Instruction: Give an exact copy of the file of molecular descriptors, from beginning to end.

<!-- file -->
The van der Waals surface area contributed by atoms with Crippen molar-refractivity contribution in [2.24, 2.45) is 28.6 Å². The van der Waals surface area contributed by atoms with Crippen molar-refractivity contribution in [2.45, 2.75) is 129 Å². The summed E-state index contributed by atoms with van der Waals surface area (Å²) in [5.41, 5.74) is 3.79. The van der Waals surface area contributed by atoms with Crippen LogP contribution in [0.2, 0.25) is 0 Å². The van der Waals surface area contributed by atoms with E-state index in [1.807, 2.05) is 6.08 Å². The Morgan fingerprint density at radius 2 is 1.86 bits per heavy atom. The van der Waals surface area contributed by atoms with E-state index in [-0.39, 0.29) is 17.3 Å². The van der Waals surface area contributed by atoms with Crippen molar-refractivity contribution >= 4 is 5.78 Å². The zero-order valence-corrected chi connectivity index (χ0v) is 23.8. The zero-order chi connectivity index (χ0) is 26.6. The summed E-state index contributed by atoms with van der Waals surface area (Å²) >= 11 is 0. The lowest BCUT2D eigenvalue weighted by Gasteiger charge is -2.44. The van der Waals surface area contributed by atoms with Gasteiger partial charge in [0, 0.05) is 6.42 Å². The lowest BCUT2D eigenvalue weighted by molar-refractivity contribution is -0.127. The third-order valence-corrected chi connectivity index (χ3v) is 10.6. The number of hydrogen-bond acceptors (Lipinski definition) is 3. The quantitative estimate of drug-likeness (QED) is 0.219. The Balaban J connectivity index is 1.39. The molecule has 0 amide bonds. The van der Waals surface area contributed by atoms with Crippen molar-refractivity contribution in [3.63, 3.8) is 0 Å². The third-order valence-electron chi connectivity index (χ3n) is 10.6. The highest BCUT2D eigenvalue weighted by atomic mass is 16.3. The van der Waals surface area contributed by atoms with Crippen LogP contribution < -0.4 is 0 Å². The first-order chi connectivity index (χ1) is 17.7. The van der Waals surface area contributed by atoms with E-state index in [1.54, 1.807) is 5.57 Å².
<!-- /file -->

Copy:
The van der Waals surface area contributed by atoms with Crippen molar-refractivity contribution in [2.24, 2.45) is 28.6 Å². The van der Waals surface area contributed by atoms with Crippen molar-refractivity contribution in [2.45, 2.75) is 129 Å². The summed E-state index contributed by atoms with van der Waals surface area (Å²) in [5.41, 5.74) is 3.79. The van der Waals surface area contributed by atoms with Crippen LogP contribution in [0.2, 0.25) is 0 Å². The van der Waals surface area contributed by atoms with E-state index in [1.807, 2.05) is 6.08 Å². The Morgan fingerprint density at radius 2 is 1.86 bits per heavy atom. The van der Waals surface area contributed by atoms with E-state index in [-0.39, 0.29) is 17.3 Å². The van der Waals surface area contributed by atoms with Crippen molar-refractivity contribution >= 4 is 5.78 Å². The zero-order valence-corrected chi connectivity index (χ0v) is 23.8. The zero-order chi connectivity index (χ0) is 26.6. The summed E-state index contributed by atoms with van der Waals surface area (Å²) >= 11 is 0. The lowest BCUT2D eigenvalue weighted by Gasteiger charge is -2.44. The van der Waals surface area contributed by atoms with Gasteiger partial charge in [0, 0.05) is 6.42 Å². The lowest BCUT2D eigenvalue weighted by molar-refractivity contribution is -0.127. The third-order valence-corrected chi connectivity index (χ3v) is 10.6. The number of hydrogen-bond acceptors (Lipinski definition) is 3. The quantitative estimate of drug-likeness (QED) is 0.219. The Balaban J connectivity index is 1.39. The molecule has 0 amide bonds. The van der Waals surface area contributed by atoms with Crippen molar-refractivity contribution in [3.63, 3.8) is 0 Å². The third-order valence-electron chi connectivity index (χ3n) is 10.6. The highest BCUT2D eigenvalue weighted by atomic mass is 16.3. The van der Waals surface area contributed by atoms with Crippen LogP contribution < -0.4 is 0 Å². The first-order chi connectivity index (χ1) is 17.7. The van der Waals surface area contributed by atoms with E-state index in [1.54, 1.807) is 5.57 Å².